“As [the playoffs] went along, I got used to it,” Miller elaborated. “I don’t know if I should say I got used to it. I still hated not doing the games. It’s funny, because we did three of [games during the Stanley Cup Final], Jimmy and I, on tape. We did Games 4, 5 and 6. We lost [Games] 4 and 5, so I’m coming in for Game 6, and I see [former Kings television broadcast producer] Bob Borgen. He says to me, ‘what’s your record now that you’ve been doing these games?’ I said ‘after tonight, 1-2.’”
As Miller and Fox did everything but broadcast the games, their radio counterparts, who continued to work throughout the playoffs, noted the professionalism that Miller and Fox displayed throughout their ordeal.
They also recognized the pain.
“You’d like to have been able to see them do the job that they’ve done over all the years, all the way through,” said Evans, the Kings’ radio color commentator for 13 seasons. “It’s an unfortunate thing, what dictates the way things go these days. There isn’t anyone who felt more pain than those guys.”
“I can only imagine if I was in their shoes, I would be very disappointed,” said Nickson, the Kings’ radio play-by-play announcer who has been with the team since 1981. “We know what the NHL television deal is. Everybody knows what it is going into the season. Once you go past the first round [local] TV is not working. That still doesn’t make it any easier to take, if you’ve been following the team throughout the season, doing almost every game on TV, and, in Bob’s case, doing almost every game for 39 years. As [Kings captain] Dustin Brown so aptly put it at the [Stanley Cup Championship] rally [at Staples Center on June 14, 2012], the only thing that would’ve made [winning the Stanley Cup] perfect would’ve been if Bob and Jim could’ve [broadcast] the games on the TV side as well.”
“Bob and Jim were around all the time, traveling with the team, being at all the events, and doing what they did—pre-game and post-game, that kind of stuff,” Evans noted. “It was still very special for them. They’re both true professionals, and they have so many years of experience between them. Sure, they would’ve liked to have made the call live. But I think they still feel as much a part of it as anyone.”
To illustrate, Fox kept himself more than busy, despite being kept out of the broadcast booth.
“I did more work in the playoffs than I [would have] if I was broadcasting,” said Fox. “I was doing in-game chats on LAKings.com, I was doing post-game shows on Fox [Sports West], during the Finals, I was doing radio with [KLAC-AM 570’s] Petros and Money on game days at Staples Center. I did more radio and TV interviews than ever before. I did more work not being on television—and that’s not a lie, because I would’ve focused on the game prep.”
Instead of brooding about his situation, Fox turned it into an opportunity.
“I was working my butt off, too, because you’ve got to take advantage of it,” he stressed. “I’ve been here long enough to know that if someone’s going to call me for an interview—the LA Kings, who, in the past, weren’t necessarily at the top of the list, but we were, for two weeks, at least, after the Lakers and Clippers [were eliminated from the NBA playoffs], you’ve got to take advantage of that, and I felt a part of that. As a representative of the team, people were calling me to talk about the Kings, and I did everything I could.”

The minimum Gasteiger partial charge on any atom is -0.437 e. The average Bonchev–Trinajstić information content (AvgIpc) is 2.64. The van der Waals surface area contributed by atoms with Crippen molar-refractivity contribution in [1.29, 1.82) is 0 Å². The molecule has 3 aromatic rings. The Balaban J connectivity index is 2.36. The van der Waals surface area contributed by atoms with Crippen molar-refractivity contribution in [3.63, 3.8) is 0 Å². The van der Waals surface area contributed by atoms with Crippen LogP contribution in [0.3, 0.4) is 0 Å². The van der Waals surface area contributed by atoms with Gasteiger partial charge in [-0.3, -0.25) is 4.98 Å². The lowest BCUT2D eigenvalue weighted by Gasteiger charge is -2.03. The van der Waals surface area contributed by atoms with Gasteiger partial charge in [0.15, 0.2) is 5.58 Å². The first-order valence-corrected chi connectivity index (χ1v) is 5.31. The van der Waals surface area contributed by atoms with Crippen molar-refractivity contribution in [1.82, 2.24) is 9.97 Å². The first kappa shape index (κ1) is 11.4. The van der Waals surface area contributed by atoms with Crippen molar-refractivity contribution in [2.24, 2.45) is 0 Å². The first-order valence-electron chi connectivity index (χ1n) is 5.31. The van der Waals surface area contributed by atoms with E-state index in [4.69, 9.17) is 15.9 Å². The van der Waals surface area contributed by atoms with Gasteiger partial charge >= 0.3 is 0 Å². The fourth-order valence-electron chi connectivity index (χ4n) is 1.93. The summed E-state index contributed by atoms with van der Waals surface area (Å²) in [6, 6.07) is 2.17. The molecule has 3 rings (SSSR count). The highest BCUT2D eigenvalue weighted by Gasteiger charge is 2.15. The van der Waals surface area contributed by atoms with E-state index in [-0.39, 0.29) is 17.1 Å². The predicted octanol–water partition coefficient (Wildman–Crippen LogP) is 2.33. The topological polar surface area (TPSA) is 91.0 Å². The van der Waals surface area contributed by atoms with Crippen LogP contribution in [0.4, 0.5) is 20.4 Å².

“You’ve got to take advantage of it because we’ve struggled a lot here,” he added. “We’ve gone through some down times. We’ve gone through some times where the franchise isn’t as popular as it is now, so when it happens, make sure you take advantage of it. Hopefully, that will [help] build an even stronger foundation for our franchise. With the youth of the team, and the [entire] roster coming back, I think they’re going to be contenders for a period of time.”
In spite of all that, fans here in the Los Angeles area were deprived of their beloved television announcers, and they made their feelings known, whether it was complaints sent to the NHL and NBC, or posted on the various social media outlets and web sites.
“You get used to listening to and watching your own guys,” Evans observed. “Bob and Jim, and Nick and myself, we don’t favor our team. We just deliver the game the way we see it, and I think that’s one of the things the fans most appreciate. We all want to see the Kings do well, without a doubt, but not to the point where we’re seeing a different game.”
Fox emphasized, in a very self-deprecating way, that the majority of the fan sentiment regarding not being able to hear Miller and Fox call the games on television was focused on his broadcast partner.
“I consider myself a huge part of this organization, but I know most of that sentiment was [about] Bob,” said Fox. “He’s been here longer than anyone, so I understand that part—and it should [be about Bob]. I’m part of it. It made me feel part of it, when I heard fans say that they were upset that we weren’t able to [broadcast the games].”
“It wasn’t as much flattering as it was feeling a part of it, making me feel part of the moment,” added Fox. “The fans made me feel part of it, because they would say, ‘jeez, sorry you and Bob can’t do it.’ That was so nice to hear. But the economics—it’s not going to happen.”